their home was founded in a wooded area miles away from town. theroma had the camel coloured boy build a house for security and at her design he built and installed mechanical animals that would bark and beep at intruders. she wanted to create a city in which the three children could interact. the camel coloured boy constructed a small building that acted as a store which theroma filled with candies and objects for the children to barter over or buy. it was usually up to the camel coloured boy to play shopkeep. he built a triangle building that was the church and a circle building that was the hospital and played pastor and doctor respectively. finally he built the bank. it didn’t really have a shape.
hide and go seek was something the children often indulged in at their new home. surrounding most of their modest wooden house were trees dense enough to keep the line of vision at about five feet. the mechanical animals, if crossed, made enough noise to alert the hidden. the rush of a narrow creek after heavy rain prevented sounds from being deciphered and the three girls’ other senses had to be used. to say they “played” would be to understate their intensity. it was a practice. sid and porte were the only two with vision, but their advantage was slight. marte could pick up the inescapable paths of their scents.
marte’s blindness had come in the year since they all left the town. the unjustness she felt in being raised against god’s intent had become directed at her own body and she could look at herself no longer. after breaking all the mirrors in the house she discovered that even the windowpanes offered excruciating views of her growing chest and absent organ. she stepped outside, where in the light of day she let her pain control the movement of her eyes upwards into the sun. she was found unconscious but in time, her eyes of former blue opened and black with decision.
the year since the compound was established was the year of coming to age for the camel coloured boy. he became a willowy sketch of a man. he was tall, with barely defined features of the face and pale eyes that matched the value of his tanned skin. he passed by the dinner table that evening as sid was sitting down in her starched white shift. sid had used the interest that the camel coloured boy had for her as a distraction from the injustice of her childhood. she played into his glances with shifty lashes that outlined her eyes. her manipulation of his affection had turned into a sincere feeling of her own. she had toyed with his warmth so effectively that it had made itself manifest.
this evening theroma had orchestrated a miniature feast of bread pudding and lamb, blue and pink with iridescent juices. she circumferenced the table pouring water for her daughters which tasted of iodine and blood. her once dewy complexion, maintained with expensive oils, was now dry and deprived of oxygen. her temperament, once controlled, was now absent and neurotic. she cried at night and the children did not know if it was for her now base situation or from guilt. in all of this, she maintained the mock town with more conviction than that of a desperate mother. her aggravation was that of a misunderstood artist or unsuccessful businessman.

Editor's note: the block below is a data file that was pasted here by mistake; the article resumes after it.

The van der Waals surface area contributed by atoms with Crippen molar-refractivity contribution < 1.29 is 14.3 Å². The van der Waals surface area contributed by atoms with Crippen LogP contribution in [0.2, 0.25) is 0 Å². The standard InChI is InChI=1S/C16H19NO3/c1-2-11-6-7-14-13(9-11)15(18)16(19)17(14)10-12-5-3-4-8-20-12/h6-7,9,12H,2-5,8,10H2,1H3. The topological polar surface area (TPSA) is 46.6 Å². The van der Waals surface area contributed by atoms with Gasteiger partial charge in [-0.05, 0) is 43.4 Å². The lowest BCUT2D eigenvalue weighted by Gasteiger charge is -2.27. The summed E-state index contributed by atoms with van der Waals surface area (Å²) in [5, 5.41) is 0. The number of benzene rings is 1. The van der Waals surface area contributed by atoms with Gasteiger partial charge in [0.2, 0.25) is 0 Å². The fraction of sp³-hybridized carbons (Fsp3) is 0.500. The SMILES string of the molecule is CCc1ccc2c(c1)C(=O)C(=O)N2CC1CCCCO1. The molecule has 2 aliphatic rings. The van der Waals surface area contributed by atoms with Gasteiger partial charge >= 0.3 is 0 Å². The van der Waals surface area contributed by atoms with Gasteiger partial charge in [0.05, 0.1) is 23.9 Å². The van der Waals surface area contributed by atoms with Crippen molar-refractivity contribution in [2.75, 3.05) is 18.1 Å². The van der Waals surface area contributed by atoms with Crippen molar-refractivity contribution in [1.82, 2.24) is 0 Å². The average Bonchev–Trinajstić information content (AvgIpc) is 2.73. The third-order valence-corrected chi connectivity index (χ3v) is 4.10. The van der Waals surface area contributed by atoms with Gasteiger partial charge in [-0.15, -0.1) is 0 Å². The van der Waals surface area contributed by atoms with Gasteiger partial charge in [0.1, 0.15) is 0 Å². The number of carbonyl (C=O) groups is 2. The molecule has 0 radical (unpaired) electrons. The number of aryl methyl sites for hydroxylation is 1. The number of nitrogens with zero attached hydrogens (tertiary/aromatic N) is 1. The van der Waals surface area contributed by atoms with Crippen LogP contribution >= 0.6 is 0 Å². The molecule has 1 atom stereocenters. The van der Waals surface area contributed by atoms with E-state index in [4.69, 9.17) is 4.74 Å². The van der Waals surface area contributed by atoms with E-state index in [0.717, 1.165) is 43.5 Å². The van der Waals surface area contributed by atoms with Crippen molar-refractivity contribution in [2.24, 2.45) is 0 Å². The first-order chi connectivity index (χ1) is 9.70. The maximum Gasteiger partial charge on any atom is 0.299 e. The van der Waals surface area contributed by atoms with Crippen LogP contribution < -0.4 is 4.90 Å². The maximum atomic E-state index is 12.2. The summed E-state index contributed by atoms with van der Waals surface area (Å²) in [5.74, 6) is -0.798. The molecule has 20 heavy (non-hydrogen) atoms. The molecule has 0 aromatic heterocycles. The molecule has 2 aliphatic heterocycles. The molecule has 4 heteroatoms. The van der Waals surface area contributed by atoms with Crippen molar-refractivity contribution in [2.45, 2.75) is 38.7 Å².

porte’s hair had grown out to the reluctant jagged bob the girls simultaneously featured, it was sticking to her face, wet from the sweat of the day. to understand porte, it is paramount to know that she had been lost as a child. theroma was distraught but when porte returned, she discovered that she had already said goodbye to the part of her that loved porte. from then on the development of porte seemed to be behind that of her sisters. it made sense to think this was due to her mother’s neglect. yet porte allowed herself to be dumb so as not to feel theroma’s dismissing. in these new days, now that sid and marte too had lost their faith in theroma, porte was in the upper hand position.
when the meal was over, sid began to feel that irrepressible urge to be in the presence of the camel coloured boy. because their encounters had to be left to chance and she knew that the genuine chances of the day were spent, she racked her brain to formulate a plan to see him. theroma, sensing her deception as only a mother could, sent sid to bed without washing.
sid poured into her room and dampened her bed with tears. years of tears passed and then she remembered she could go to that place where she simply thought of him. not even having to close her eyes she could visualise with the bits of her small soul those moments when their eyes had locked. she felt the lazy ecstasy and it carried her to sleep.